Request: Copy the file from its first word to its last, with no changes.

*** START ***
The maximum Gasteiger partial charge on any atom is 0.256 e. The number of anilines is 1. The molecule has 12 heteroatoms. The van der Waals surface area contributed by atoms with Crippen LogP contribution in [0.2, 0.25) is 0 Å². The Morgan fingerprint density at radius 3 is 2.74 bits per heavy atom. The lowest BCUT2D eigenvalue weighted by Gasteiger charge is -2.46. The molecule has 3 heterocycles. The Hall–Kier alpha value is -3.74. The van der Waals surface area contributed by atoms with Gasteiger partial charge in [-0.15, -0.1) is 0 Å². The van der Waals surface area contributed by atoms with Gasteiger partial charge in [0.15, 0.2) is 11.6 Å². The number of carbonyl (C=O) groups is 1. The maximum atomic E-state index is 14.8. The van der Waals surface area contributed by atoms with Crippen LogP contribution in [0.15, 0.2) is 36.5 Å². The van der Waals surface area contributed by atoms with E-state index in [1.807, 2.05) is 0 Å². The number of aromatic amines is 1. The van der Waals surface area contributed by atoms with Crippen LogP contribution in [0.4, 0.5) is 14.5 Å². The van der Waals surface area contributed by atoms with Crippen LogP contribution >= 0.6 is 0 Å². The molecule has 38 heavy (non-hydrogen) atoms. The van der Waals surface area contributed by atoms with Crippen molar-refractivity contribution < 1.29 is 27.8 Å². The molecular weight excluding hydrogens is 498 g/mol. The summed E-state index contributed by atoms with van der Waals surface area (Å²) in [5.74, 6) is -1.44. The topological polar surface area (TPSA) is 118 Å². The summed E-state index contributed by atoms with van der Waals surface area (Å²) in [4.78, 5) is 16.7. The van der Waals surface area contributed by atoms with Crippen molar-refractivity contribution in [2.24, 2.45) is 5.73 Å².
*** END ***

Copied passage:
The maximum Gasteiger partial charge on any atom is 0.256 e. The number of anilines is 1. The molecule has 12 heteroatoms. The van der Waals surface area contributed by atoms with Crippen LogP contribution in [0.2, 0.25) is 0 Å². The Morgan fingerprint density at radius 3 is 2.74 bits per heavy atom. The lowest BCUT2D eigenvalue weighted by Gasteiger charge is -2.46. The molecule has 3 heterocycles. The Hall–Kier alpha value is -3.74. The van der Waals surface area contributed by atoms with Gasteiger partial charge in [-0.15, -0.1) is 0 Å². The van der Waals surface area contributed by atoms with Gasteiger partial charge in [0.15, 0.2) is 11.6 Å². The number of carbonyl (C=O) groups is 1. The maximum atomic E-state index is 14.8. The van der Waals surface area contributed by atoms with Crippen LogP contribution in [0.15, 0.2) is 36.5 Å². The van der Waals surface area contributed by atoms with E-state index in [1.807, 2.05) is 0 Å². The number of aromatic amines is 1. The van der Waals surface area contributed by atoms with Crippen LogP contribution in [0.4, 0.5) is 14.5 Å². The van der Waals surface area contributed by atoms with Crippen LogP contribution >= 0.6 is 0 Å². The molecule has 38 heavy (non-hydrogen) atoms. The van der Waals surface area contributed by atoms with Crippen molar-refractivity contribution < 1.29 is 27.8 Å². The molecular weight excluding hydrogens is 498 g/mol. The summed E-state index contributed by atoms with van der Waals surface area (Å²) in [5.74, 6) is -1.44. The topological polar surface area (TPSA) is 118 Å². The summed E-state index contributed by atoms with van der Waals surface area (Å²) in [4.78, 5) is 16.7. The van der Waals surface area contributed by atoms with Crippen molar-refractivity contribution in [2.24, 2.45) is 5.73 Å².